L'Amérique s'autodétruit

L'une des pertes engendrées par la guerre contre le terrorisme, ou, plutôt, par la manière dont les Etats-Unis mènent cette guerre, concerne le déclin de l'influence américaine en matière de développement des droits de l'homme dans le monde entier. Il s'agit là d'un revers sérieux pour le mouvement international des droits de l'homme.

Pendant plus d'un quart de siècle, depuis que la promotion des droits de l'homme sur la scène internationale est devenue un objectif explicite et déclaré de la politique extérieure des Etats-Unis sous le président Jimmy Carter, l'influence américaine a joué un rôle prédominant dans l'atténuation des abus. Les conséquences se sont faites le plus sentir dans ce qui constituait alors les pays de l'empire soviétique, mais elles se sont également étendues aux autres régions.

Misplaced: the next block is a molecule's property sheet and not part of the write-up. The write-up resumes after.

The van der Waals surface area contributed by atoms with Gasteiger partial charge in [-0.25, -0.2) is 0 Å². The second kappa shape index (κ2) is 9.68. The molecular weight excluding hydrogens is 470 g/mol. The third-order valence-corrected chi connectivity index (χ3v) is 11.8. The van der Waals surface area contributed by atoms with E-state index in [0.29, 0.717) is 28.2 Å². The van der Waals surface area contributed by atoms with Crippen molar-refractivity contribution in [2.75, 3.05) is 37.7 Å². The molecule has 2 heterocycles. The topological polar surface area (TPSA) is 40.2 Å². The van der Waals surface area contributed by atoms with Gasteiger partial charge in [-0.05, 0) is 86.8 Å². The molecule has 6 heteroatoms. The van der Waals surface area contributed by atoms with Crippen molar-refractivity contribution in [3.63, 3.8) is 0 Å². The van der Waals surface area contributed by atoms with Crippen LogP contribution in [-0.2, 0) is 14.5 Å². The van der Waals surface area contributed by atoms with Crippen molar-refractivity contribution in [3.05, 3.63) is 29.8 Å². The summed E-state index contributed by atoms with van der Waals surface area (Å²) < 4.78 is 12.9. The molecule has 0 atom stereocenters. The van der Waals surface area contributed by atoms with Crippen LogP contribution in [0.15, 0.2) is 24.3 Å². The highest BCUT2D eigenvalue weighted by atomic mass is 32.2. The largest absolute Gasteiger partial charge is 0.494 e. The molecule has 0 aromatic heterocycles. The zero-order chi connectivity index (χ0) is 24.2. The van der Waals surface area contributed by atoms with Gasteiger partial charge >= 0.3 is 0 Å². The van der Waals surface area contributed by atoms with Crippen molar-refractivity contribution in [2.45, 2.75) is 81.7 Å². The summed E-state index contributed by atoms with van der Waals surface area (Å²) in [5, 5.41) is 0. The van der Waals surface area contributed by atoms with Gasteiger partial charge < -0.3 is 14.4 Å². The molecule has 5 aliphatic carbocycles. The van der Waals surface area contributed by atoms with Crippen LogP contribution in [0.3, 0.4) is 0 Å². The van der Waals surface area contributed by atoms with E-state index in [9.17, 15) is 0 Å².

Même lorsque les Etats-Unis ont soutenu des régimes qui violaient gravement les droits de l'homme ou lorsqu'ils ont excusés ces régimes en raison de la priorité accordée à d'autres intérêts nationaux, le mouvement des droits de l'homme a souvent été en mesure d'embarrasser Washington en le faisant endosser les abus de ses protégés. Au cours des années 1980, cette approche a centré l'attention sur les abus survenus dans une Amérique Centrale ravagée par les conflits et dans l'Irak de Saddam Hussein, que l'Administration Reagan a favorisé dans sa lutte contre l'ennemi de l'Amérique, l'Iran de l'ayatollah Khomeini. Elle a donc parfois accompli indirectement ce qui ne pouvait pas l'être directement, à savoir l'accroissement de l'influence américaine en matière de promotion des droits de l'homme.

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